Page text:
All the happy new owner heard before that was strong wind noise.
On September 15 we informed our readers that the Model X was losing bits of its roof due to gluing issues with these parts. We hoped Tesla would reinforce quality control and solve this matter once and for all, but that does not seem to be the case after what happened to a Model Y. Getting back home right after delivery, it became a convertible. Not because his owner took it to a body shop but rather because "the entire glass roof just blew off."
This is how Reddit user Indescribables said everything happened one minute after the occupants of the electric CUV started hearing "a ton of wind," as if a window was open under highway speed.
"After a brief panic," they warned the police "to tell them that there was a car roof somewhere on the 580," and took it back to the Tesla Service Center where they picked it up only minutes ago.
As usual, Tesla supporters asked Indescribables for evidence of what was reported and the Reddit user shared the video above and a picture at Imgur. We downloaded the video and edited it to make it easier to watch.
Indescribables was helping their father get delivery of his car. When they arrived back at the Tesla Service Center, the manager gave them his diagnostic that "either the seal for the roof was faulty, or the factory just... forgot to seal the roof on?"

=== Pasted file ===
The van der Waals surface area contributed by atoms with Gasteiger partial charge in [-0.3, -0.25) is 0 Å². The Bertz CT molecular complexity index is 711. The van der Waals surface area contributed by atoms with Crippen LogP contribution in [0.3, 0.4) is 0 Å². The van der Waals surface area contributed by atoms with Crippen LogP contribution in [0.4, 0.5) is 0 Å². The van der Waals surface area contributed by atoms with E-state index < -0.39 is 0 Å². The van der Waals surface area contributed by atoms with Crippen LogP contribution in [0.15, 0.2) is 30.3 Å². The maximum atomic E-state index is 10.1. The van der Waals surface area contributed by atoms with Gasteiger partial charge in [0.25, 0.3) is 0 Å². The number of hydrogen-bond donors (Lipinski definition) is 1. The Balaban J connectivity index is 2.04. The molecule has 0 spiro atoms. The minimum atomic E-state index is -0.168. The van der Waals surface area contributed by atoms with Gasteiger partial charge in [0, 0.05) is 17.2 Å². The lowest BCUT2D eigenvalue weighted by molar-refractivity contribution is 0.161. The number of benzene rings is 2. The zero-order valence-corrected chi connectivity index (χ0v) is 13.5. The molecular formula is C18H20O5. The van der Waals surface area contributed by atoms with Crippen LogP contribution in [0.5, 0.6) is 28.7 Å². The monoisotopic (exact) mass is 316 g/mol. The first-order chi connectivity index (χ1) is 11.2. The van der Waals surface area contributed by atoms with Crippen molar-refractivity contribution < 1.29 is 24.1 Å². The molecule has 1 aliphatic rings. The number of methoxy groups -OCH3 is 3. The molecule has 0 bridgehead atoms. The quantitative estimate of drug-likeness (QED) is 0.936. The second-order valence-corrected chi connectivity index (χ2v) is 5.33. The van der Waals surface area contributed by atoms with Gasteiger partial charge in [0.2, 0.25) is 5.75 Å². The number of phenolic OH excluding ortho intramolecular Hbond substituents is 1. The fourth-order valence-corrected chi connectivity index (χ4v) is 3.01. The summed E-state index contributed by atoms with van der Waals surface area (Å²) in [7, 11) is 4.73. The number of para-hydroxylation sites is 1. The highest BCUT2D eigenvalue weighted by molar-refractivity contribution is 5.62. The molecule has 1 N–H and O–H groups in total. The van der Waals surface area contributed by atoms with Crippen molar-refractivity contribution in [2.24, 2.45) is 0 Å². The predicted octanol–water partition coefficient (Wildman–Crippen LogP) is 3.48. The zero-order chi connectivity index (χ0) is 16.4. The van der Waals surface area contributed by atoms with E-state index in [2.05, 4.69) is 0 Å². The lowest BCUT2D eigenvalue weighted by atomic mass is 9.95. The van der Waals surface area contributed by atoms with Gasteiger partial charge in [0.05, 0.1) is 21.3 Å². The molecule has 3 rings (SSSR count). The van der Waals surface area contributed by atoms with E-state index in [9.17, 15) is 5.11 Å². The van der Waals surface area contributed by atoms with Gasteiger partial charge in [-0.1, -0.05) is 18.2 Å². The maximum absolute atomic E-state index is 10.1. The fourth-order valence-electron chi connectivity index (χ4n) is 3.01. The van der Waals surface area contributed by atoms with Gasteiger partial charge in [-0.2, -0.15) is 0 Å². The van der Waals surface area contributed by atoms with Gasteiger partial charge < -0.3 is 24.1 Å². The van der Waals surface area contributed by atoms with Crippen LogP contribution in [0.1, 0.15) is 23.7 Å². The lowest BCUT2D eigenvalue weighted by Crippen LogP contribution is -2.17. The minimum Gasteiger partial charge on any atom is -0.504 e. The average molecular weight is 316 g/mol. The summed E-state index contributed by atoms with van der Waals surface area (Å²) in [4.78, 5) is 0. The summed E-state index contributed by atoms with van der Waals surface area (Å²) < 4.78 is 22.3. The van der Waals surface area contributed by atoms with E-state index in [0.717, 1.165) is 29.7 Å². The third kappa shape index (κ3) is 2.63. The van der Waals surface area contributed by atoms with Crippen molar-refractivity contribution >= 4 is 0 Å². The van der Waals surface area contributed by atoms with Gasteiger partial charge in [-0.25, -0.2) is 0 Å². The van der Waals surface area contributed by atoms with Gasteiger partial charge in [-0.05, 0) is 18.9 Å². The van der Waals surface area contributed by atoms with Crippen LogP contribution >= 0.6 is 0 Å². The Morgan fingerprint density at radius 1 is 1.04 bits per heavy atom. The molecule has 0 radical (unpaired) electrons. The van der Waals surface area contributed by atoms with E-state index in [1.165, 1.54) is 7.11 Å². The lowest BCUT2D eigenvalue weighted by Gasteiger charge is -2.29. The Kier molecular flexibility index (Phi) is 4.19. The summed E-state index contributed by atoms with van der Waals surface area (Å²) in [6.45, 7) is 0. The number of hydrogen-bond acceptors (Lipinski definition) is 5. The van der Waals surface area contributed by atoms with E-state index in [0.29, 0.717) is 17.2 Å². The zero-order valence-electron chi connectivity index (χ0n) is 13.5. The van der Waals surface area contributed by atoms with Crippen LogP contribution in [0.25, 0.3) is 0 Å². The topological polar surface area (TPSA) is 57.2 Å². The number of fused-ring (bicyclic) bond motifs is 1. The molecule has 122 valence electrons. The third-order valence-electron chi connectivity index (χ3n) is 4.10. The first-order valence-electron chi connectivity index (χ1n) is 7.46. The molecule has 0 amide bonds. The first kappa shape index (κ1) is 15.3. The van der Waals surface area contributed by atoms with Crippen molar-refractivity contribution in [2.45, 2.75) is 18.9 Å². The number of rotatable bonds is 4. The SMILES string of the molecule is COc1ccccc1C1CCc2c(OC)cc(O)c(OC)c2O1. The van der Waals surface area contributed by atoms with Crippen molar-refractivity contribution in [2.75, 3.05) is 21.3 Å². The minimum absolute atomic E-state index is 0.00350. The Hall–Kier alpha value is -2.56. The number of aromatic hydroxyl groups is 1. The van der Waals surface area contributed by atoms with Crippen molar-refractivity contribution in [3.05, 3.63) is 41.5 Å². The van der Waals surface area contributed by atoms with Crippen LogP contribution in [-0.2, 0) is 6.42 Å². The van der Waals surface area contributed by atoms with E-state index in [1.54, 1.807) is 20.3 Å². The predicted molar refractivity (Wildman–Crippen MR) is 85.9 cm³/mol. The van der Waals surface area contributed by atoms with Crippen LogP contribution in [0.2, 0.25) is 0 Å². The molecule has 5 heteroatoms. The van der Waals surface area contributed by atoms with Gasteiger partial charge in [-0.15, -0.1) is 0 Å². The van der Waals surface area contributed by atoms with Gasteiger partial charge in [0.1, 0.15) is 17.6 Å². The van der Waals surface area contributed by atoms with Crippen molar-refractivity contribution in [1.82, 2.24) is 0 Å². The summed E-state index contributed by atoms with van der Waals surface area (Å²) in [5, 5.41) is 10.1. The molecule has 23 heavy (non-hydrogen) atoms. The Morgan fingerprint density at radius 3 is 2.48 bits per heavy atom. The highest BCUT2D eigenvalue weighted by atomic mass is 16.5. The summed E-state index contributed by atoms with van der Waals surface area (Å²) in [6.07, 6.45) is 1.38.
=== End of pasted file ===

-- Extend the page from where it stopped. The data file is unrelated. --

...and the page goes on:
That has been the cause of multiple other issues we have reported here at InsideEVs. One of them involved water invading the A-pillar of a Model X. The other one was a Model 3 that lost its rear glass. Even Sandy Munro found signs of issues with glass gluing in the Model Y his team tore down.
The Reddit user started the thread to ask if anyone else faced a similar problem. Among the commenters, one posted a video to represent how many Tesla owners may feel with the company's explanations about issues like the one reported here.
Although we have not heard of any other episode of a glass roof taking off, urethane problems seem to be the root of all accidents remotely connected to this one.
We cannot help but think that these issues are associated with the rush to produce more vehicles by the end of each quarter to break new records. If that is the case, the big numbers may be great for shareholders, but bad for consumers if they imply quality build issues. Phillip L Chang is an example of that.
He is among the Model X owners that had pieces of the car roof flying off. After we reported the issue, we managed to get in touch with him. Chang told us the roof bit that flew away from his car was not made of glass: it was a plastic part. This was the reason the driver behind his Model X did not have his vehicle damaged.
Chang also asked us to highlight he loves his Model X after owning a Model S. He is also waiting for a Model 3 for his fiancée. That sort of dedication towards the brand is something Tesla would be wise to retain simply with more demanding quality control.
We hope that it is in the company's short-term plans, not only for Chang and customers like him but mostly for the drivers that happen to be behind them on the roads.